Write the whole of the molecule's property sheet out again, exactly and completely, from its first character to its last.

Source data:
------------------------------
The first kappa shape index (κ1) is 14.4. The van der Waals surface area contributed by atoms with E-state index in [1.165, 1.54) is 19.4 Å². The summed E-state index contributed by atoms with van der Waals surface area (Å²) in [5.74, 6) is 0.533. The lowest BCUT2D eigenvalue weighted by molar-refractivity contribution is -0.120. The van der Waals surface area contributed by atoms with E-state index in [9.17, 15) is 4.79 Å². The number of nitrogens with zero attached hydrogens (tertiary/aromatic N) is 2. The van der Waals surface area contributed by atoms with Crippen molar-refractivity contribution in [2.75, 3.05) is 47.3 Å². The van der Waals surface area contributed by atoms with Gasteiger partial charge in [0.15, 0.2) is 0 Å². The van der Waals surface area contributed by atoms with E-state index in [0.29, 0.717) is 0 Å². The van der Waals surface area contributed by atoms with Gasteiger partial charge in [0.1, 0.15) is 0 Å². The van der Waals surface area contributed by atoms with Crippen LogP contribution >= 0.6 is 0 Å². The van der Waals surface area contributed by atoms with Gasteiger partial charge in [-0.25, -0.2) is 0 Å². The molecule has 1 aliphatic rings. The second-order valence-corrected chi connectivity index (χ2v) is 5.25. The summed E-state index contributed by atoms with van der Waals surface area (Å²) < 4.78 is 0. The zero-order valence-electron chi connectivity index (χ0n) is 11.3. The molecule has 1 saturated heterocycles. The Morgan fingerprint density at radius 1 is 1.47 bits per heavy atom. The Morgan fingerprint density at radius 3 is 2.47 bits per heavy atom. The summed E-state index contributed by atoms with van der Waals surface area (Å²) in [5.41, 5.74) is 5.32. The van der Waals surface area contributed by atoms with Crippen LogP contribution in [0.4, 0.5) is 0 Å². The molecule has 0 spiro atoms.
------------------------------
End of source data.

The first kappa shape index (κ1) is 14.4. The van der Waals surface area contributed by atoms with E-state index in [1.165, 1.54) is 19.4 Å². The summed E-state index contributed by atoms with van der Waals surface area (Å²) in [5.74, 6) is 0.533. The lowest BCUT2D eigenvalue weighted by molar-refractivity contribution is -0.120. The van der Waals surface area contributed by atoms with E-state index in [9.17, 15) is 4.79 Å². The number of nitrogens with zero attached hydrogens (tertiary/aromatic N) is 2. The van der Waals surface area contributed by atoms with Crippen molar-refractivity contribution in [2.75, 3.05) is 47.3 Å². The van der Waals surface area contributed by atoms with Gasteiger partial charge in [0.15, 0.2) is 0 Å². The van der Waals surface area contributed by atoms with E-state index in [0.29, 0.717) is 0 Å². The van der Waals surface area contributed by atoms with Gasteiger partial charge in [0.1, 0.15) is 0 Å². The van der Waals surface area contributed by atoms with Crippen LogP contribution >= 0.6 is 0 Å². The van der Waals surface area contributed by atoms with Gasteiger partial charge in [-0.25, -0.2) is 0 Å². The molecule has 1 aliphatic rings. The second-order valence-corrected chi connectivity index (χ2v) is 5.25. The summed E-state index contributed by atoms with van der Waals surface area (Å²) < 4.78 is 0. The zero-order valence-electron chi connectivity index (χ0n) is 11.3. The molecule has 1 saturated heterocycles. The Morgan fingerprint density at radius 1 is 1.47 bits per heavy atom. The Morgan fingerprint density at radius 3 is 2.47 bits per heavy atom. The summed E-state index contributed by atoms with van der Waals surface area (Å²) in [5.41, 5.74) is 5.32. The van der Waals surface area contributed by atoms with Crippen LogP contribution in [0.4, 0.5) is 0 Å². The molecule has 0 spiro atoms.